A learning experience for Gentry

It wasn't the rookie season Zach Gentry hoped for. Not even close.

Gentry, a tight end from Michigan who was taken in the fifth-round of the 2019 NFL Draft, had hoped to have been a contributor last season.

Instead, though, he found himself inactive for 12 games and in the four games he played coming away with just one reception for four yards.

"It's always tough as a competitor," said Gentry. "I was inactive for a lot of the games, just watching. That is tough as a competitor being on the sidelines watching. It's a numbers game. At the end of the day it is what it is. I am setting myself up to be more of a role and a factor next season.

"I learned a lot this year. Just the ins and outs of everyday life in the NFL. I was lucky. I had a lot of guys to look up to in the locker room. I was happy because I felt like I was able to learn every day and that's what I needed."

One of the main people Gentry leaned on for advice and to learn from was veteran tight end Vance McDonald. McDonald became a mentor to Gentry, a leader who helped him navigate through the muddy waters of a rookie season.

"He helped me out a ton. I call him dad," said Gentry. "He knows so much, knows the offense, he knows about the day to day life. I really appreciate him.

"With him it was small things you might not notice, like on the first step of a cutoff block making sure you get off really quick, something you might not think about. Little things that resonated in my mind, made me a better ball player and I am really thankful for that."


Gentry plans on spending a lot of time in Pittsburgh this offseason, working at the UPMC Rooney Sports Complex with conditioning coordinator Garrett Giemont.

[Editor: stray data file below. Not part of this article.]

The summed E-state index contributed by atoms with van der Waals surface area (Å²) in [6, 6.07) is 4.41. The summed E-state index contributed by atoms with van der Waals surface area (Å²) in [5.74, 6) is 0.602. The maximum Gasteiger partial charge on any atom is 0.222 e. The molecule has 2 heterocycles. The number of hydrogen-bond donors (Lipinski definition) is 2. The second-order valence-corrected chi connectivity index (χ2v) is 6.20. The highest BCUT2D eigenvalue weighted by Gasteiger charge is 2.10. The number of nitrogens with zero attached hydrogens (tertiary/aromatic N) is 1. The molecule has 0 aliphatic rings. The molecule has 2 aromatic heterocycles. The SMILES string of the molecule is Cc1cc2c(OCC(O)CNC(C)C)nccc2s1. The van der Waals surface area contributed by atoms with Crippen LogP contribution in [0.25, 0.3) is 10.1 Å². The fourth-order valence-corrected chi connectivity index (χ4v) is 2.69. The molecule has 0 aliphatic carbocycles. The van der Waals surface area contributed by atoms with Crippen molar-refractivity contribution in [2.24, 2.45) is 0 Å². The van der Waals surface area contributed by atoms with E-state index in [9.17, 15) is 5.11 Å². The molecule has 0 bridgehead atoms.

"I am going to be in the weight room all offseason working," said Gentry. "I want to make sure I continue to get stronger. I want to work on flexibility to make sure I can bend my hips and stay lower to the ground.

"It's a no brainer for me to stay here. I can work with the conditioning staff, I can have the training staff here, everything I need I have here. I don't see a point in leaving. It's a new home so I am glad I am staying here."

And a distinct difference and advantage Gentry has this offseason vs. last offseason is he doesn't have the stress of the NFL Draft weighing on his shoulders. All he has to focus on is being in the best shape possible when OTAs kickoff in May.

"A rookie year is challenging, but it's what we all signed up for," said Gentry. "It's a lot going from the last season of college football, right into combine training, then preparing for the NFL Draft and the season. You have a 20-game season with the preseason. It's challenging but rewarding at the same time.

"I am excited for this offseason. I can't wait to work and not have to worry about a hand-held time in the 40-yard dash. I can't wait to know what is in front of me. I can't wait for my second season to come and know what I need to work on and just go for it.

"I am excited to not be a rookie anymore and come back with that first year under my belt and keep working."